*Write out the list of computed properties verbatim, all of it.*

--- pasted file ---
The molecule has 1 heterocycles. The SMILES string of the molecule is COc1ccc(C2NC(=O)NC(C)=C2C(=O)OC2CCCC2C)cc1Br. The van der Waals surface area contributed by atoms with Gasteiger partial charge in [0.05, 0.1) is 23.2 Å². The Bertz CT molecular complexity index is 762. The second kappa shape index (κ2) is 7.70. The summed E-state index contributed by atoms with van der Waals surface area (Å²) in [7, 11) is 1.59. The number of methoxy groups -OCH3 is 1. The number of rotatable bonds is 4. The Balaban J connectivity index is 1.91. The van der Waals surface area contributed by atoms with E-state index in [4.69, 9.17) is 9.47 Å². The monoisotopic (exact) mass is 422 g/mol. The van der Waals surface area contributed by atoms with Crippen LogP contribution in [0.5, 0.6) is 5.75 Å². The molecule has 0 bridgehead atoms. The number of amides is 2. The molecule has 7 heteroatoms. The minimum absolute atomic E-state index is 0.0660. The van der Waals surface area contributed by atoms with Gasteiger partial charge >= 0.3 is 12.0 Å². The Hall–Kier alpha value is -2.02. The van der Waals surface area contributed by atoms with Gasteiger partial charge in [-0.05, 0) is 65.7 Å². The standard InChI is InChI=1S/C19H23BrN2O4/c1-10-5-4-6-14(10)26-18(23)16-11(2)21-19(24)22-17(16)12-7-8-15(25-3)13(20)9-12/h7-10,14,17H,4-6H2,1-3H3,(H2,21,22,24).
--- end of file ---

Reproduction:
The molecule has 1 heterocycles. The SMILES string of the molecule is COc1ccc(C2NC(=O)NC(C)=C2C(=O)OC2CCCC2C)cc1Br. The van der Waals surface area contributed by atoms with Gasteiger partial charge in [0.05, 0.1) is 23.2 Å². The Bertz CT molecular complexity index is 762. The second kappa shape index (κ2) is 7.70. The summed E-state index contributed by atoms with van der Waals surface area (Å²) in [7, 11) is 1.59. The number of methoxy groups -OCH3 is 1. The number of rotatable bonds is 4. The Balaban J connectivity index is 1.91. The van der Waals surface area contributed by atoms with E-state index in [4.69, 9.17) is 9.47 Å². The monoisotopic (exact) mass is 422 g/mol. The van der Waals surface area contributed by atoms with Crippen LogP contribution in [0.5, 0.6) is 5.75 Å². The molecule has 0 bridgehead atoms. The number of amides is 2. The molecule has 7 heteroatoms. The minimum absolute atomic E-state index is 0.0660. The van der Waals surface area contributed by atoms with Gasteiger partial charge >= 0.3 is 12.0 Å². The Hall–Kier alpha value is -2.02. The van der Waals surface area contributed by atoms with Gasteiger partial charge in [-0.05, 0) is 65.7 Å². The standard InChI is InChI=1S/C19H23BrN2O4/c1-10-5-4-6-14(10)26-18(23)16-11(2)21-19(24)22-17(16)12-7-8-15(25-3)13(20)9-12/h7-10,14,17H,4-6H2,1-3H3,(H2,21,22,24).